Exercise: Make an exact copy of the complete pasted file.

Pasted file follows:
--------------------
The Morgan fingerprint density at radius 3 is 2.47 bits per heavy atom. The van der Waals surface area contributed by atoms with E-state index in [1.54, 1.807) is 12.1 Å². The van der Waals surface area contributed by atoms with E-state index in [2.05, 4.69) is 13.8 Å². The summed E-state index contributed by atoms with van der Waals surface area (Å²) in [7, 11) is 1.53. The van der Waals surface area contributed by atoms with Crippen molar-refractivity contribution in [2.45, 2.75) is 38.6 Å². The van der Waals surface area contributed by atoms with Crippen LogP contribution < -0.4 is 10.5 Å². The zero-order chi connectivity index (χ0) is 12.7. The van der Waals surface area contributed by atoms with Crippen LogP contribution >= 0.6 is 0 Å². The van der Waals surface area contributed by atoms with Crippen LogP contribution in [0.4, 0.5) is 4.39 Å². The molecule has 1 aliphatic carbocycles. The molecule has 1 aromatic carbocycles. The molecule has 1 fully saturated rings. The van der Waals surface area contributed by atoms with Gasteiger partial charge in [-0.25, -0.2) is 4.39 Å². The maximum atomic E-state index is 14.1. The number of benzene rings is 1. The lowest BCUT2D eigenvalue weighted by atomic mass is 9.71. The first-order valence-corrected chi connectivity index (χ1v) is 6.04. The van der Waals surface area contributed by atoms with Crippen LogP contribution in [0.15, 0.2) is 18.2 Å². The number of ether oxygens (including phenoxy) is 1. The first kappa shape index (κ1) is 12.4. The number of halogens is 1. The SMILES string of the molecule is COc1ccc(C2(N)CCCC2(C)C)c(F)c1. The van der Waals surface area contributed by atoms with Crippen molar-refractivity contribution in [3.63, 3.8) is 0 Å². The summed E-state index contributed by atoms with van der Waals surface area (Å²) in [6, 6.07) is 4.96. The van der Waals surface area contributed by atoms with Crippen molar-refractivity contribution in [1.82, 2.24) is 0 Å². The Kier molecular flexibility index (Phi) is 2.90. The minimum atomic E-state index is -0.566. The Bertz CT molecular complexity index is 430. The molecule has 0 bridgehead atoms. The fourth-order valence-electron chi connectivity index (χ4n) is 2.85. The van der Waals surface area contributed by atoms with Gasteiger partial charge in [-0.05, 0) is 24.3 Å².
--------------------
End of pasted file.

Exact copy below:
The Morgan fingerprint density at radius 3 is 2.47 bits per heavy atom. The van der Waals surface area contributed by atoms with E-state index in [1.54, 1.807) is 12.1 Å². The van der Waals surface area contributed by atoms with E-state index in [2.05, 4.69) is 13.8 Å². The summed E-state index contributed by atoms with van der Waals surface area (Å²) in [7, 11) is 1.53. The van der Waals surface area contributed by atoms with Crippen molar-refractivity contribution in [2.45, 2.75) is 38.6 Å². The van der Waals surface area contributed by atoms with Crippen LogP contribution < -0.4 is 10.5 Å². The zero-order chi connectivity index (χ0) is 12.7. The van der Waals surface area contributed by atoms with Crippen LogP contribution >= 0.6 is 0 Å². The van der Waals surface area contributed by atoms with Crippen LogP contribution in [0.4, 0.5) is 4.39 Å². The molecule has 1 aliphatic carbocycles. The molecule has 1 aromatic carbocycles. The molecule has 1 fully saturated rings. The van der Waals surface area contributed by atoms with Gasteiger partial charge in [-0.25, -0.2) is 4.39 Å². The maximum atomic E-state index is 14.1. The number of benzene rings is 1. The lowest BCUT2D eigenvalue weighted by atomic mass is 9.71. The first-order valence-corrected chi connectivity index (χ1v) is 6.04. The van der Waals surface area contributed by atoms with Crippen LogP contribution in [0.15, 0.2) is 18.2 Å². The number of ether oxygens (including phenoxy) is 1. The first kappa shape index (κ1) is 12.4. The number of halogens is 1. The SMILES string of the molecule is COc1ccc(C2(N)CCCC2(C)C)c(F)c1. The van der Waals surface area contributed by atoms with Crippen molar-refractivity contribution in [3.63, 3.8) is 0 Å². The summed E-state index contributed by atoms with van der Waals surface area (Å²) in [6, 6.07) is 4.96. The van der Waals surface area contributed by atoms with Crippen molar-refractivity contribution in [1.82, 2.24) is 0 Å². The Kier molecular flexibility index (Phi) is 2.90. The minimum atomic E-state index is -0.566. The Bertz CT molecular complexity index is 430. The molecule has 0 bridgehead atoms. The fourth-order valence-electron chi connectivity index (χ4n) is 2.85. The van der Waals surface area contributed by atoms with Gasteiger partial charge in [-0.05, 0) is 24.3 Å².